Captain Blood

Action / Adventure

157
Rotten Tomatoes Critics - Certified Fresh 100%
Rotten Tomatoes Audience - Upright 89%
IMDb Rating 7.7 10 12

Synopsis


Downloaded times
December 13, 2020

Director

Cast

Basil Rathbone as Levasseur
Errol Flynn as Courtney
J. Carrol Naish as Rasinoff
Olivia de Havilland as 'Kit Carson' Holliday
720p.BLU 1080p.BLU 720p.WEB 1080p.WEB
1.07 GB
1280*720
English 2.0
NR
23.976 fps
119 min
P/S N/A / N/A
1.98 GB
1920×1080
English 2.0
NR
23.976 fps
119 min
P/S N/A / N/A
1.07 GB
1280*720
English 2.0
NR
23.976 fps
119 min
P/S N/A / N/A
1.99 GB
1920×1080
English 2.0
NR
23.976 fps
119 min
P/S N/A / N/A

Movie Reviews

Reviewed by theowinthrop 10 / 10 / 10

England and the Caribbean, 1685 - 1688

This is remembered as Errol Flynn's great opening movie role - which is partly true. He had a nice career in Australian movies (one a film about Fletcher Christian and the Bounty), but CAPTAIN BLOOD was his first Hollywood film as a star, and it was a brilliantly colorful opening role. Flynn plays Dr. Peter Blood, a physician who is the 1685 version of Dr. Samuel Mudd in the Assassination of Lincoln. Mudd, if you recall, treated John Wilkes Booth's broken leg, and was sentenced to life imprisonment as a result. Flynn treats some injured men not realizing they are soldiers in a revolt. When they are arrested so is he, and he ends up being transported as an indentured servant (little better than a slave) to Jamaica in the West Indies. The revolt, by the way, is that of James, Duke of Monmouth. The son of one Lucy Walters, his father was supposed to be King Charles II, one of several lovers Walters had when James was born. King Charles had ennobled Monmouth, and treated him well at court, but refused to legitimize him as the Whigs hoped (they wanted the Protestant Monmouth on the throne, rather than the Catholic brother of Charles, James, Duke of York. In the end Monmouth led this ill-fated revolt, which was defeated at the battle of Sedgewick Moor. Monmouth was beheaded at the Tower of London. King James II (the former Duke of York) sent his most belligerent jurist, Judge George Jeffreys to the west country where hundreds were hanged at fast trials (known forever after as "The Bloody Assizes". Jeffreys appears in the film as the judge that orders Blood's transporting to the New World. However in the film Blood (desperate to prove he is just a doctor) says the judge is suffering from tuberculosis. Jeffeys actually suffered from kidney stones, and was a heavy drinker and curser as a result. King James II made him Lord Chancellor for his work. Flynn's real adventures begin in Jamaica, where he is working at the estate of Colonel Bishop (Lionel Atwill) and his niece Arabella (Olivia De Haviland). It was the first film Flynn and De Haviland co-starred in. Atwill is a bully to these traitorous indentured servants, but Flynn's medical abilities raises him above the others. With the aid of two local doctors he plans an escape, and he and the other indentured servants (Guy Kibbee, Ross Alexander, etc.) escape after defeating a pirate attack on the island. They also have the pleasure of plundering and discomforting Atwill, who vows to hunt them down and destroy them. The only regret Flynn has in leaving is he and Arabella have fallen in love. We watch the rise of Peter Blood as a leading pirate, his temporary partnership with the French pirate Captain Lavasseur (Basil Rathbone) - which ends in a duel over De Haviland (and the first time Rathbone had to die at Flynn's hand in a duel in their films), and his gradual emergence as a friend of a reformed England represented by Lord Willoughby (Henry Stephenson) after the "Glorious Revolution" of 1688 overthrows James II. Although not exactly the same, Blood's rise from Pirate king to Governor of Jamaica (as the film ends) is a mirror of the story (a decade earlier) of the rise of Pirate, Henry Morgan, to being Sir Henry Morgan, Lt. Governor/Governor of Jamaica. A closer acting job regarding Morgan was done by Laird Cregar in THE BLACK SWAN, where he played that Governor - and with a welsh accent. But Flynn does very nicely, with his charm, humor, good looks, and athletic grace. It was a good introduction to a Hollywood legend.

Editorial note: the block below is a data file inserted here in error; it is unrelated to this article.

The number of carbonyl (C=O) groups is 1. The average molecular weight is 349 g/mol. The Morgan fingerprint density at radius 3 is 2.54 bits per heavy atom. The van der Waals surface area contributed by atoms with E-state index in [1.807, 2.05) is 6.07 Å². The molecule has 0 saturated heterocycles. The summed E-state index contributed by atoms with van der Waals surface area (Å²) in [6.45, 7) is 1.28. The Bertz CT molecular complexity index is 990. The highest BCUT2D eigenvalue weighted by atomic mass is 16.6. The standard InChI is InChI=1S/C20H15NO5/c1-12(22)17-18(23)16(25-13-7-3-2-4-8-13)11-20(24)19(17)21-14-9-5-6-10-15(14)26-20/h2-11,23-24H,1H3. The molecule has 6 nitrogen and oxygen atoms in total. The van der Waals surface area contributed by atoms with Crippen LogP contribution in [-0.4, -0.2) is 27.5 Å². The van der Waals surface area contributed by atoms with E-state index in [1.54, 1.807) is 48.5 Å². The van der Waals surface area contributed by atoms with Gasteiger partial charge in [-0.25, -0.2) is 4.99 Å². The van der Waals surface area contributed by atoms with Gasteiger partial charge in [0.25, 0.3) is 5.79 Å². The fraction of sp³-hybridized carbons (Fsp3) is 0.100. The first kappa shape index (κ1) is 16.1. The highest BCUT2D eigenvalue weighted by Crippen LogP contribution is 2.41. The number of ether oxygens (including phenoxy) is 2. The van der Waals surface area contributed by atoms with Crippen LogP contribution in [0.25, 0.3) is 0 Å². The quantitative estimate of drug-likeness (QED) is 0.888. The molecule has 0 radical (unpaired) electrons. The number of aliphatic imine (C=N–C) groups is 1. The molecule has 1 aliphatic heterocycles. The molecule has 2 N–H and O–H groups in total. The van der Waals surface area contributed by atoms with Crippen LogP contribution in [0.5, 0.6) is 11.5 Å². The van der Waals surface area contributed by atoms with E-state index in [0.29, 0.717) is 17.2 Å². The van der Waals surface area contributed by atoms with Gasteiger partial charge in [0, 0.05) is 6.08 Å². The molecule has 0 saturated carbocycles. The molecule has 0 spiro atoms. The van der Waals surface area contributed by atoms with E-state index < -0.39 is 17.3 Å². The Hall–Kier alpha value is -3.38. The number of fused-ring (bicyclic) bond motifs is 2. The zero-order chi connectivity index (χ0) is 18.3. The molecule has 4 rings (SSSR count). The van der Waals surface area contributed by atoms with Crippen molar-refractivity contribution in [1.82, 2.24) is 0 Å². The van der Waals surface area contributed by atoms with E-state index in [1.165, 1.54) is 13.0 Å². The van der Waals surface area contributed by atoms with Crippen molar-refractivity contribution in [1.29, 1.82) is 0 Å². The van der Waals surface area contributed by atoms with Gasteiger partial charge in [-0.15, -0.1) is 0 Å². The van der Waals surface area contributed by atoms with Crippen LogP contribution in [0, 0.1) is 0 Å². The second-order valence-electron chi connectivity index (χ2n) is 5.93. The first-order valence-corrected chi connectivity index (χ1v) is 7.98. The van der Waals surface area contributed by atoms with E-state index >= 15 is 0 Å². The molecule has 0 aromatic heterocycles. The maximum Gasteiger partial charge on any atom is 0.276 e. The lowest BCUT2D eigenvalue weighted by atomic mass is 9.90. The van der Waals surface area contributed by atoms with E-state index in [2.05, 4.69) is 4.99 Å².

Reviewed by claudio_carvalho 10 / 10 / 10

Delightful Classic Adventure